Sifu John Spak – Martial Arts Background and Experience

Martial Arts Background and Training – Instructor Lineage

First, I would like to say that none of the really great teachers that I’ve met have ever boasted about their Kungfu lineages. Though it was usually no secret. The reason?  Well, because instead of working hard to excel many students will assume that they will automatically be as accomplished as their teachers were. Meanwhile the truth is that skill is not gained by association but by diligent hard work over a long time instead.  These teachers all wanted their students to excel on their own merit, not on the “coat tails” of their Kungfu ancestors.

I too hesitate to focus too much on lineage, but people ask, so here it is…


Mark Chan (Chan Wa) – Tiger, Dragon, Snake, Crane, Leopard (Shaolin)

This was during the period between the mid-seventies to the mid-eighties.


Wang Wenshi – Baguazhang,  Xingyi, Yang Taiji,  Bagua-Taiji,  Hua Chuan

This was during the period between the mid-eighties to the early Nineties


Xu Gongwei – Cha Chuan, Baguazhang, Wu Taiji

This was from the period between the early Nineties and his death in 2003.


I was Xu Gongwei’s principle Cha Chuan student. His principle student only because I was lucky enough to live near to him and he could teach me year round. I learned his entire Cha Chuan system, excluding some weapons. He also had a few advanced students in Montreal, Toronto, and Mexico that he would spend a month out of every year visiting and teaching. He also had an advanced student in Australia.


Master Xu was accomplished at other martial arts as well – most notably for Chen Taiji. He studied Chen Taiji as a personal student of Chen Zhaokui. Master Xu hosted Master Chen in his home for many years. This because Master Xu also practiced Chinese Medicine and had treated Chen Zhaokui for a serious illness. Master Chen taught him Chen Taiji to show his appreciation. Master Xu knew many forms of Chen Taiji.

In 1928, the former Chinese government established the “Central Martial Arts Academy” in Nanjing . The head, Zhang Zhejian, invited many famous martial artists to meet and teach there. The list of instructors includes Xing Yi Master Sun Lutang, Taiji master Yang Tenpu, Tong Bei Master Ma Yintu, Pi Qua master Guo Chanshen, and Cha Chuan master Yu Zhengshen.


Yu Zhengshen was the head instructor of Sanda and Cha Chuan at the “Huang Pu Military College” during the 1930’s.  The “Huang-Pu Military College” was the top military academy in China after the end of the Qing dynasty.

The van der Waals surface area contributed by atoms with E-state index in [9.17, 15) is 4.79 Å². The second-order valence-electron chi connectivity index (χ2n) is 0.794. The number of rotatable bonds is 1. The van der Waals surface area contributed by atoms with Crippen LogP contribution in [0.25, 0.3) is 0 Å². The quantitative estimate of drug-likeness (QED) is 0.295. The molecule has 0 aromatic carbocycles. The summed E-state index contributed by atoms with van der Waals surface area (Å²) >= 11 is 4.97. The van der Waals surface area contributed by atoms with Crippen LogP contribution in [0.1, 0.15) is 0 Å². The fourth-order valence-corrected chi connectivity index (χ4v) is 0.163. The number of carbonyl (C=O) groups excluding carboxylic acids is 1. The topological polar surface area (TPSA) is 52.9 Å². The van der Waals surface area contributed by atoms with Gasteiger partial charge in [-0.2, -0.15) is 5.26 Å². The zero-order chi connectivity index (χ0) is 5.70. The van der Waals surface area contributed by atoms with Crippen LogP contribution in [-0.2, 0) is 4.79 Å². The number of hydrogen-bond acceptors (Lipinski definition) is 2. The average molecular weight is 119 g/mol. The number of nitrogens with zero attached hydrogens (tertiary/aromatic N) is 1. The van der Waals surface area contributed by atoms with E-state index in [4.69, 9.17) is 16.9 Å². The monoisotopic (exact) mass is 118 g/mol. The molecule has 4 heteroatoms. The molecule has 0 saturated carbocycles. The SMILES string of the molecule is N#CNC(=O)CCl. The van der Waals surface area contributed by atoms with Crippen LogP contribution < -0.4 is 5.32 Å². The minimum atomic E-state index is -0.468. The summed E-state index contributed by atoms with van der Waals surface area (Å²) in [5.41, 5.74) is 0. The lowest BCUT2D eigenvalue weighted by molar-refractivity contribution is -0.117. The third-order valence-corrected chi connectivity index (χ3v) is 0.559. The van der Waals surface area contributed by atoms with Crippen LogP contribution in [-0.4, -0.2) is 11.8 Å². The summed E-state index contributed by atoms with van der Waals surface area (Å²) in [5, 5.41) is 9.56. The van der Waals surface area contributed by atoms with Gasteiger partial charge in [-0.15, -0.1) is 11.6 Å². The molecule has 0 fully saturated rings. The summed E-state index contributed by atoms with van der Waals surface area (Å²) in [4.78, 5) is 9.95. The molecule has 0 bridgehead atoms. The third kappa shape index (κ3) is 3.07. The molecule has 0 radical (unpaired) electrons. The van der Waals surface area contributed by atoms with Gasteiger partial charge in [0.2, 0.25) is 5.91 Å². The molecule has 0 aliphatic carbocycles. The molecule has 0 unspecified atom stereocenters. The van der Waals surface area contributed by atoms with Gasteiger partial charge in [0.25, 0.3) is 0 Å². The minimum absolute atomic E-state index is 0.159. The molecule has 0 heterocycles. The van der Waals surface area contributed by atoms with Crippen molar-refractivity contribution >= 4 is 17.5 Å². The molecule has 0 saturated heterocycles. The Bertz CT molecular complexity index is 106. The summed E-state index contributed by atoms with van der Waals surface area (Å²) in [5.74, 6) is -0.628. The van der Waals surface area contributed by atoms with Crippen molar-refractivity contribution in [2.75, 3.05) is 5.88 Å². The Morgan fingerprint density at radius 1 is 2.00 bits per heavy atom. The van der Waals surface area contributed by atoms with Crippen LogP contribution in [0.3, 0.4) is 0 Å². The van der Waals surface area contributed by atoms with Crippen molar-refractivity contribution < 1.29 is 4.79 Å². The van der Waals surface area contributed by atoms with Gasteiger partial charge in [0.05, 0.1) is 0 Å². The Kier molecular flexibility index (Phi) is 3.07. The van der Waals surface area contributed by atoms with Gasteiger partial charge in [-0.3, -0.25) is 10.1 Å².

Master Xu was one of  Master Yu Zhengshen’s closest indoor disciples. He learned the entire Cha Chuan system and Sanda from him.


Master Xu was also a close indoor disciple of Zhou Yifan.


Master Zhao Yifan was an “Imperial Bodyguard” (along with Yin Fu and his students) under China’s Empress Dowager, Cixi, since his early twenties. After Zhao’s retirement as a bodyguard he taught martial arts and practiced healing arts in Shanghai.  Master Xu Gongwei inherited Baguazhang, Xingyi, Wu Taiji, and Chinese Medicine  from Zhao Yifan.


Our Lineage through Master Xu Gongwei:

  • Ma Laowei and Zhang Jintang to Yang Hongxiu (progenitor of Yang branch of Chaquan) to Yu Zhengshen to Xu Gongwei
  • Wu Yuxiang to Li Yiyu to Hao Weizhen to Zhou Yifan (Xingyi, Baguazhang, Taiji) to Xu Gongwei
  • Chen Zhaokui to Xu Gongwei
  • Xu Gongwei to John Spak (founder of Fists of Mystery and Truth Kung Fu)

Yang Guotai – Baguazhang

This was from the mid-nineties until his death in 2012.


Yang Guotai learned Baguazhang from Xu Zhenbiao and Wang Wenkui (Wang Wenkui was one of Liu Bin’s top students). Liu Bin was one of Cheng Tinghua’s first students. Cheng Tinghua had no official indoor students as he died at a young age himself. But Cheng Tinghua was one of Dong Haichuan’s top students and shared his knowledge freely.


I was Yang Guotai’s second “indoor” student upon his arrival to Vancouver. In addition to Cheng style Baguazhang he also taught me many of his other striking and combat skills.


Current Status

Aside from being a retired electrical engineer, I have a long history in martial arts competition – traditional forms, professional kickboxing, and also as a bouncer and a bodyguard.


I continue to teach ( have been teaching for nearly 50 years), research, and train Cha Chuan, Baguazhang, Taiji and Sanda daily.

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